updated on 14 February 2023
I've got a training contract interview coming up. I know that I need to wear formal/business attire, but what does that mean?
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First impressions are everything. As with most, if not all, job interviews it’s important that you present yourself professionally at your training contract interview, assessment centre or other parts of the recruitment process. Remember, this advice applies to interviews taking place virtually and in person.
When a solicitor or barrister is in court or interacting with business clients, they’ll be wearing smart attire. As a result, when you go for your interview, the best practice is to dress as though you’re already doing the job. However, you’re right that there are often more subtleties to this than you might initially expect – especially for women.
Some people, sadly, get the dress code completely wrong, normally by not being smart enough. This will likely create a poor impression from the moment a candidate meets the law firm’s recruiter(s). City lawyers are business people and law firms’ clients expect their lawyers to look the part. Part of the job is projecting the image of a trusted adviser; not in a stuffy, Dickensian, bowler hat kind of way, but clients expect to see someone credible. While wearing our so-called ‘comfies’ (otherwise known as pyjamas) while working virtually is acceptable to an extent, lawyers should always look professional when interacting with clients.
Therefore, graduate recruiters will also expect you to look the part when you turn up for your interview. You should wear a suit of some description – that could be a blazer/jacket and a shirt, with trousers or a skirt, or a suit dress. Comfortable yet smart shoes are also recommended; it’s so much easier to focus on feeling confident when you’re comfortable with what you’re wearing.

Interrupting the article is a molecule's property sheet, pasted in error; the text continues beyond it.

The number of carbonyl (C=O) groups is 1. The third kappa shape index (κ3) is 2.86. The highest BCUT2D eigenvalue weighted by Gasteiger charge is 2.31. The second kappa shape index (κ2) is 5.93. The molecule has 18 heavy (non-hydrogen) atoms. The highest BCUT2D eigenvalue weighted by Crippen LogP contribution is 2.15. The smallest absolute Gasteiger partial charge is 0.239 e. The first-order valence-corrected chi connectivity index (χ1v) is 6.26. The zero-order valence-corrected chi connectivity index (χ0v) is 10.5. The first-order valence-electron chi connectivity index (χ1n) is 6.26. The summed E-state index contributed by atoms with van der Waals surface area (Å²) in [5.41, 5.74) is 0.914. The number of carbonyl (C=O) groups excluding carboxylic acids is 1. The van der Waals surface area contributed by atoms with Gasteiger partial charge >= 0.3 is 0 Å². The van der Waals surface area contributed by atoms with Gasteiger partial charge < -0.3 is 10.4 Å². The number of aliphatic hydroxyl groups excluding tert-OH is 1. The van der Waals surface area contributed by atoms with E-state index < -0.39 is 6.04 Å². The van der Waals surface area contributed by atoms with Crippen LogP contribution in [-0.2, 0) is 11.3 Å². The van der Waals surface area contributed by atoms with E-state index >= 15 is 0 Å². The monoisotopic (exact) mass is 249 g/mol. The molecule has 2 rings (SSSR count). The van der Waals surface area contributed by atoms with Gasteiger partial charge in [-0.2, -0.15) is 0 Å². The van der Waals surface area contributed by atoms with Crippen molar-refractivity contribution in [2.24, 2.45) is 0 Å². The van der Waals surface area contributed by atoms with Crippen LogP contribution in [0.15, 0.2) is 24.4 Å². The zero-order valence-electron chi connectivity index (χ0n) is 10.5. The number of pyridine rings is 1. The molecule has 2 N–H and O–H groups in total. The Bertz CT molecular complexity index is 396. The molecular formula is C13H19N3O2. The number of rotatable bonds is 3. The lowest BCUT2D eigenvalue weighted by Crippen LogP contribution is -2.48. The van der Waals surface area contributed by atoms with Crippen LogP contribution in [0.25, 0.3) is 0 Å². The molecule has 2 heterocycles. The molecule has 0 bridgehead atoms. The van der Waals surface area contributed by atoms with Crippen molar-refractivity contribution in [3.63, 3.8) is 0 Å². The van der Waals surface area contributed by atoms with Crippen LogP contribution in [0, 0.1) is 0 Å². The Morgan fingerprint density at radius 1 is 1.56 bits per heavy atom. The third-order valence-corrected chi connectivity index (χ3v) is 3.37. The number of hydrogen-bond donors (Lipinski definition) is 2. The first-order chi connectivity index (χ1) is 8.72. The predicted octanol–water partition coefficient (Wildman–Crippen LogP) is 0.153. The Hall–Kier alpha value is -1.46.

Your clothes aren’t the only aspect of your outfit that you should consider. Showing your personality through appropriate accessories (think jewellery, nails, headscarves, ties and cufflinks) is also encouraged; dressing smartly doesn’t mean you have to lose your own sense of style! Hair should also be tidy and, if applicable, facial hair should ideally look professional.
You don’t need to worry about forking out on a bespoke outfit – there are plenty of good, reasonably priced options to be found on the high street.
Finally, it’s worth noting that the dress code may vary slightly from firm to firm. For example, you might turn up to your interview to find that the office attire is more casual than what you’re wearing. However, our advice is to attend your interview erring towards the smarter end of the spectrum, and if you later get the job and discover the firm favours a more casual style, then simply adjust your wardrobe accordingly.
When it comes to interviews, it’s always better to go for fully formal business attire than underdress. If you’re accepted onto a firm’s training contract, you might also want to revisit this advice for your first day or until you’re told otherwise.
In the words of bestselling author Austin Kleon, “dress for the job you want”.
Good luck with your interviews!